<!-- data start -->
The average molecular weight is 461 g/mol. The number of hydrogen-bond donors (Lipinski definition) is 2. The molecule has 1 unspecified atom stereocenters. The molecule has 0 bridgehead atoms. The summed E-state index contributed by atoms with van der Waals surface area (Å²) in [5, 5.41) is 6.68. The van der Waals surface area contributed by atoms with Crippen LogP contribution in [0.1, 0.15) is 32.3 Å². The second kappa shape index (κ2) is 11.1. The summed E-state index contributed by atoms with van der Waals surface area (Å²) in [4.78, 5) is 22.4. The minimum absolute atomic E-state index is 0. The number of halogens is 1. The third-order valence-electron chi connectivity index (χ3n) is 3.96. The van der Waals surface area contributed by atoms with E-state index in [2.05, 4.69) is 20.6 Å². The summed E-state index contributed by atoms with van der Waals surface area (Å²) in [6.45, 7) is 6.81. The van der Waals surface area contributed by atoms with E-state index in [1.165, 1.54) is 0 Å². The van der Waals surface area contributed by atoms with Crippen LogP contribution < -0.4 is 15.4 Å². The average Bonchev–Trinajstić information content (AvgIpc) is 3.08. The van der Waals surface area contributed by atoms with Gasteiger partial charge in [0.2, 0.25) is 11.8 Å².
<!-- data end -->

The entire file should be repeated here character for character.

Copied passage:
The average molecular weight is 461 g/mol. The number of hydrogen-bond donors (Lipinski definition) is 2. The molecule has 1 unspecified atom stereocenters. The molecule has 0 bridgehead atoms. The summed E-state index contributed by atoms with van der Waals surface area (Å²) in [5, 5.41) is 6.68. The van der Waals surface area contributed by atoms with Crippen LogP contribution in [0.1, 0.15) is 32.3 Å². The second kappa shape index (κ2) is 11.1. The summed E-state index contributed by atoms with van der Waals surface area (Å²) in [4.78, 5) is 22.4. The minimum absolute atomic E-state index is 0. The number of halogens is 1. The third-order valence-electron chi connectivity index (χ3n) is 3.96. The van der Waals surface area contributed by atoms with E-state index in [2.05, 4.69) is 20.6 Å². The summed E-state index contributed by atoms with van der Waals surface area (Å²) in [6.45, 7) is 6.81. The van der Waals surface area contributed by atoms with E-state index in [1.165, 1.54) is 0 Å². The van der Waals surface area contributed by atoms with Crippen LogP contribution < -0.4 is 15.4 Å². The average Bonchev–Trinajstić information content (AvgIpc) is 3.08. The van der Waals surface area contributed by atoms with Gasteiger partial charge in [0.2, 0.25) is 11.8 Å².